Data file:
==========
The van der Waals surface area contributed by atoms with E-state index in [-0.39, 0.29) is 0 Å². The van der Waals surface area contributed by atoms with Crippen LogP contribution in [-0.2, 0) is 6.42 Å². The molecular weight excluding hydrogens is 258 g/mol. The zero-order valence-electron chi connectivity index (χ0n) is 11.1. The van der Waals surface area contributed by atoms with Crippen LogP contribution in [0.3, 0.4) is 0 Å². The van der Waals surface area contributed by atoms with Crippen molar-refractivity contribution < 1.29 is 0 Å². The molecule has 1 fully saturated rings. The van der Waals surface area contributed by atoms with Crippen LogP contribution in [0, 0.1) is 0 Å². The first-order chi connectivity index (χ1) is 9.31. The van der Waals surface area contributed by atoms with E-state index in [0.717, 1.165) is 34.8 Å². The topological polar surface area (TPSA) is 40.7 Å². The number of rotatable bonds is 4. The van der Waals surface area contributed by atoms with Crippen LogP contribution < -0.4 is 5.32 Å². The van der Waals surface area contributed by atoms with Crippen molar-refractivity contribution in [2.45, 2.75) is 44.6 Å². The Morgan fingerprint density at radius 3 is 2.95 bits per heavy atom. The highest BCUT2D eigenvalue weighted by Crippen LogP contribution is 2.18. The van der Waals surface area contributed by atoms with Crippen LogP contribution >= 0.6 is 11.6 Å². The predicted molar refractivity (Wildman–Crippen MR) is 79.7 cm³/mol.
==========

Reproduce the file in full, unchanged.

The van der Waals surface area contributed by atoms with E-state index in [-0.39, 0.29) is 0 Å². The van der Waals surface area contributed by atoms with Crippen LogP contribution in [-0.2, 0) is 6.42 Å². The molecular weight excluding hydrogens is 258 g/mol. The zero-order valence-electron chi connectivity index (χ0n) is 11.1. The van der Waals surface area contributed by atoms with Crippen LogP contribution in [0.3, 0.4) is 0 Å². The van der Waals surface area contributed by atoms with Crippen molar-refractivity contribution < 1.29 is 0 Å². The molecule has 1 fully saturated rings. The van der Waals surface area contributed by atoms with Crippen LogP contribution in [0, 0.1) is 0 Å². The first-order chi connectivity index (χ1) is 9.31. The van der Waals surface area contributed by atoms with E-state index in [0.717, 1.165) is 34.8 Å². The topological polar surface area (TPSA) is 40.7 Å². The number of rotatable bonds is 4. The van der Waals surface area contributed by atoms with Crippen LogP contribution < -0.4 is 5.32 Å². The van der Waals surface area contributed by atoms with Crippen molar-refractivity contribution in [2.45, 2.75) is 44.6 Å². The Morgan fingerprint density at radius 3 is 2.95 bits per heavy atom. The highest BCUT2D eigenvalue weighted by Crippen LogP contribution is 2.18. The van der Waals surface area contributed by atoms with Crippen LogP contribution >= 0.6 is 11.6 Å². The predicted molar refractivity (Wildman–Crippen MR) is 79.7 cm³/mol.